• 7 cups of carrots (about 6 medium carrots) (can also sub or add in beets!)
  • 1.5 TB ginger, freshly grated
  • 1.5 TB garlic, chopped
  • 1 TB tumeric, freshly grated
  • 3 TB ground tumeric powder
  • 1 TB caraway seeds
  • 1 TB fennel seeds
  • 2TB salt (possibly more as needed)


  1. Place all the ingredients in a bowl together.
  2. Mix and massage until soft and juicy. (if you don't want yellow tumeric-stained hands, use gloves for this part!)
  3. If your mixing and massaging is not producing a lot of juice from the veggies, add more salt
  4. Spoon this mixture into clean jars
  5. Pack the mixture down until it is covered in the brine. REALLY pack it down, trying to fill every space with mixture and pushing air out. Pour any remaining brine on top.
  6. Mixture should be completely covered in brine (about an inch to inch and a half). If there is not enough brine, try massaging mixture with more salt, OR can use the Basic Brine recipe above to add.
  7. Fold the large outer cabbage leaves that you saved to cover the mixture and to hold it down under the brine
  8. Close with airtight lid.
  9. Leave to ferment at room temperature for 2-4 weeks. 3 weeks is usually perfect, but it can vary depending on your environment (warm house vs cold house).
  10. Place jars on a plate or inside a shallow container since brine might seep out and leak onto your counter.
  11. "Burp" your jars everyday by slightly untwisting the lid. And check every couple days to ensure the mixture is staying submerged under the brine.


*Basic Brine Recipe: 1 Tablespoon of salt per 1 cup of water (boil together to dissolve, let cool before using)

Sriracha Kimchi Recipe

Sriracha Kimchi Recipe

This is by no means, a traditional kimchi recipe. This is a recipe to get you started with another tasty fermented recipe, using everyone’s favorite Sriracha hot sauce for the seasoning.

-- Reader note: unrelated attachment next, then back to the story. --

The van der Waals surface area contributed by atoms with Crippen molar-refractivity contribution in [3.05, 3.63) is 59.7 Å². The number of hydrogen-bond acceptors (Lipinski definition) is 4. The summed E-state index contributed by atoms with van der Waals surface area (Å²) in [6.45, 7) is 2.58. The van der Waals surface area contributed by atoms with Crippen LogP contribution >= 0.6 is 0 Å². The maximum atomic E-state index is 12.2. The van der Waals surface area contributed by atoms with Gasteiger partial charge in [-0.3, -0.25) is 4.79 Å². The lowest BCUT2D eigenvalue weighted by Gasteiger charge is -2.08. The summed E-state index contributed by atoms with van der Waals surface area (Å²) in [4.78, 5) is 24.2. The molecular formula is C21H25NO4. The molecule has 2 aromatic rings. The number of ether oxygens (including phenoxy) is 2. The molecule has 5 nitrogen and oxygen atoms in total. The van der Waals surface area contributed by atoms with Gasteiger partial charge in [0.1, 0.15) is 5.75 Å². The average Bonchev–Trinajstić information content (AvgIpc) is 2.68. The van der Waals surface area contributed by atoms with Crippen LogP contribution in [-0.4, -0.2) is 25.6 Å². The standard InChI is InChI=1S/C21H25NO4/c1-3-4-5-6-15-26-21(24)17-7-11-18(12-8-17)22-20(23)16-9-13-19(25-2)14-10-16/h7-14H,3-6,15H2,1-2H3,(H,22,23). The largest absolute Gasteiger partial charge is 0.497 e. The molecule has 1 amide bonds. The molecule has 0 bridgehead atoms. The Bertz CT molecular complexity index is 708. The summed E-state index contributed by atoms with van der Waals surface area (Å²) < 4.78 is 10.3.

• Prep Time 20 Minutes
  • Total Time 20 Minutes


  • 1 head cabbage, chopped
  • 2 medium carrots, chopped
  • 2 green onions, diced
  • 1/4 cup high quality sea salt
  • 1 TB garlic, chopped (about 5-6 cloves)
  • 1.5 teaspoon ginger, freshly grated
  • 1/2 teaspoon sugar
  • 2-3 TB fish sauce
  • 1-5 TB Sriracha sauce (1TB being mild, and 5TB being spicy!)
  • non-chorinated water (allow to sit for 24 hours, or boil for 3 minutes and let cool)


  1. Massage salt into chopped cabbage
  2. Cover with water, weigh down (can use a ziploc bag or very small jar filled with water to keep cabbage submerged). Let sit for 12-24 hours, loosely drain.
  3. Combine cabbage with other ingredients, mix and massage with hands to release juicy brine(wear gloves to protect hands from the spice!)
  4. Pack into jar, pressing down until the brine rises to cover the mixture. Pack very tightly releasing as much air as possible. Can weight mixture down by using a folded cabbage leave to hold submerged under brine.
  5. Let stand 1-5 days. Check daily and press mixture down to release air and submerge under brine.
  6. Let sit until desired taste is achieved (should taste a bit carbonated, and lose some of that salty edge). When to taste, move to fridge to stop fermentation.
  7. Keep refrigerated.

Book Recommendations for Further Reading:

(links to purchase from a local Asheville Bookstore)

  • Art of Fermentation
    The Art of Fermentation: An In-Depth Exploration of Essential Concepts and Processes from around the World by Sandor Ellix Katz and Michael Pollan
  • fermented vegatables
    Fermented Vegetables: Creative Recipes for Fermenting 64 Vegetables & Herbs in Krauts, Kimchis, Brined Pickles, Chutneys, Relishes & Pastes by Christopher Shockey and Kirsten K. Shockey
  • wild fermentation
    Wild Fermentation: The Flavor, Nutrition, and Craft of Live-Culture Foods, 2nd Edition by Sandor Ellix Katz and Sally Fallon Morell